Site map
0The virtual community for English-speaking expats and Russians
  Main page   Make it home   Expat card   Our partners   About the site   FAQ
Please log in:
To register  Forgotten your password?   
  Survival Guide   Calendars
  Phone Directory   Dining Out
  Employment   Going Out
  Real Estate   Children
   July 24
News Links
Business Calendar
Phone Directory
 Latest Articles
 Archived Articles
Analysis & Opinion
28.06.10 Travel Without Borders
By Svetlana Kononova

Special to Russia Profile

The Visa-Free Travel Issue Was Not Resolved at the EU-Russia Summit in Rostov-on-Don and Some Doubt the EU Is Interested in Further Progress

Members of the European Parliament last week approved a resolution for visa-free travel with Russia, continuing the visa debate from the recent EU Summit in Rostov-on-Don. It does not mean Russians will be able to travel to Europe without visas immediately, but brings the solution of this problem closer at least in the long-term. “Members of Parliament endorse the commitment to the long-term aim of visa-free travel between the EU and Russia, based on a step-by-step approach, focused on substance and practical progress. Dialogue here should proceed in line with the visa facilitation process for Eastern Partnership countries,” a press release from EU Parliament said.

The Kremlin’s point of view on the visa issue and travel to EU countries is clear. “We should be moving to the main goal, namely, lifting the visa regime,” President Dmitry Medvedev said. “But the main thing is not to politicize the issue and not to be engaged in impracticable projects. We should face the truth and see how the whole European Union is ready to [solve] this problem.”

Russia’s Foreign Minister Sergey Lavrov emphasized that Russia would be ready to lift the visa regime even tomorrow, but that it should proceed on the basis of reciprocity. “I know of instances when a country has unilaterally offered a certain regime for travel or in some other sphere. But I think in this case, it would be fair to expect early reciprocity. This is particularly so since about 30 countries already have visa-free regimes with the EU, including countries where the crime situation is worse than in Russia,” he said. “There are several countries within the EU that are not yet prepared for it [a visa-free regime] for purely historical reasons,” Lavrov added.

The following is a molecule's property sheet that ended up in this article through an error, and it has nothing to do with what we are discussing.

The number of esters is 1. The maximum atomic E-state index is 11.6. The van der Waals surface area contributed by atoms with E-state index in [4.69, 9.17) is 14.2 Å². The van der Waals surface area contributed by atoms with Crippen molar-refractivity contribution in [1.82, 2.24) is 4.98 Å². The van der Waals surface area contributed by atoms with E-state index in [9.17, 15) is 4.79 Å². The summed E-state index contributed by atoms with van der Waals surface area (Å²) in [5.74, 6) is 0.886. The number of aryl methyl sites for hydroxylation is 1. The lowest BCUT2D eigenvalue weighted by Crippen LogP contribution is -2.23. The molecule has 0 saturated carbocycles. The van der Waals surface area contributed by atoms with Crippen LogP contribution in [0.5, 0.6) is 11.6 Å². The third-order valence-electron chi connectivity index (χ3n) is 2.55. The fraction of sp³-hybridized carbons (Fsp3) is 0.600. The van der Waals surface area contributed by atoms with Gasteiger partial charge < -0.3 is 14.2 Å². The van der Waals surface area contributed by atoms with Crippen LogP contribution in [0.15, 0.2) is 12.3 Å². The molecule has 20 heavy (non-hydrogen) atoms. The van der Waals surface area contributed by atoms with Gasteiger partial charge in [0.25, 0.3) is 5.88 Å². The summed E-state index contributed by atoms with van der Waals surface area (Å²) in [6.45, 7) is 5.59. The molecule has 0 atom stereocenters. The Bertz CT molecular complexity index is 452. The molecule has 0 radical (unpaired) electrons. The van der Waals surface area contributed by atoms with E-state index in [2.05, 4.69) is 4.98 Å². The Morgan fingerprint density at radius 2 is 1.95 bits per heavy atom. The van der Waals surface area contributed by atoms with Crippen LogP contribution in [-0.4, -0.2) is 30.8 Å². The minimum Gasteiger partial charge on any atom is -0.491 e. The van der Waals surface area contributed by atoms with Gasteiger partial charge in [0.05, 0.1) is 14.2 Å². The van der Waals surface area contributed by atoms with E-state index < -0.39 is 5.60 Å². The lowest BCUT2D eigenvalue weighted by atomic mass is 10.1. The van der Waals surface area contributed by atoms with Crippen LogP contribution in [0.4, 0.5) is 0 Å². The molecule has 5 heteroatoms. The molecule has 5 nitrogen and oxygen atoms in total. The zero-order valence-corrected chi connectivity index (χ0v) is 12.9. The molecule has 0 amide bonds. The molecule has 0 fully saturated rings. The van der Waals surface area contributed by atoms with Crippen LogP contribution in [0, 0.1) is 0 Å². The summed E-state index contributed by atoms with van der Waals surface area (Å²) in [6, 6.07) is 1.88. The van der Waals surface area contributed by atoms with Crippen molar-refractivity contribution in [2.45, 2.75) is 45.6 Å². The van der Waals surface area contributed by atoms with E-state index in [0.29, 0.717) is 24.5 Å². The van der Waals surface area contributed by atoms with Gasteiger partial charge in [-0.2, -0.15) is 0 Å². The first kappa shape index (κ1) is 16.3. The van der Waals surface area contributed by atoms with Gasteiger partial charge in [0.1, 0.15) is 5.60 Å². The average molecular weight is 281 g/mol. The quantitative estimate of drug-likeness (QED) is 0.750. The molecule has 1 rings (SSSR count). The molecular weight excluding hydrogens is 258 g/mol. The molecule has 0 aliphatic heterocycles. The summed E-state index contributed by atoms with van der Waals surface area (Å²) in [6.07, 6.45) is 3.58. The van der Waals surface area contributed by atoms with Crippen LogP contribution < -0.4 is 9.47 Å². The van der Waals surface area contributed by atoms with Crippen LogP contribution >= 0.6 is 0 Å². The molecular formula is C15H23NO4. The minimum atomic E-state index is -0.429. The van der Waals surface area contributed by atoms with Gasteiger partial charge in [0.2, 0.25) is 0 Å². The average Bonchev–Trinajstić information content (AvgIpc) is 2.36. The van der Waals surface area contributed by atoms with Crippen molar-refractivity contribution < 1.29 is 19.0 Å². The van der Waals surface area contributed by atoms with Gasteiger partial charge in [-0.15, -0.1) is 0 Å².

Nonetheless several significant measures to simplify international interaction and tourism have recently been made. Firstly, Russians were given the opportunity to travel to Brazil without visas. Turkey recently announced that it had implemented a visa-free regime with Russia. Secondly, Israel cancelled the mutual tourist visa requirement for citizens of Ukraine last week, continuing its visa-friendly policy toward the CIS countries (Russian tourists have been able to travel to Israel without visas since October of 2008).

Thirdly, Russia and Poland have been discussing visa-free travel for near-border residents, and Moscow has included Murmansk on its list of ports that receive cruise-vessel tourists for up to three days without holding Russian visas. Undoubtedly, globalization requires the simplification of travel conditions and this process has already begun. For Russia, a country which was isolated by the Iron Curtain from the world for dozens of years, the opportunity to give its citizens the right to travel without restrictions is very important.

Analysts believe that visa-free regimes always have economic benefits for both sides. “Since the visa regime between Russia and Israel was lifted in 2009, the number of travelers to Russia from Israel increased by 42 percent and the number of Russian tourists in Israel rose by 39 percent, despite the financial crisis,” said Alexander Osin, the chief economist at Finam Management. “Taking this statistic into account, we can suppose that if the EU and Russia finally lifted the visa regime, the volume of business and tourist traffic between these countries would increase proportionally.”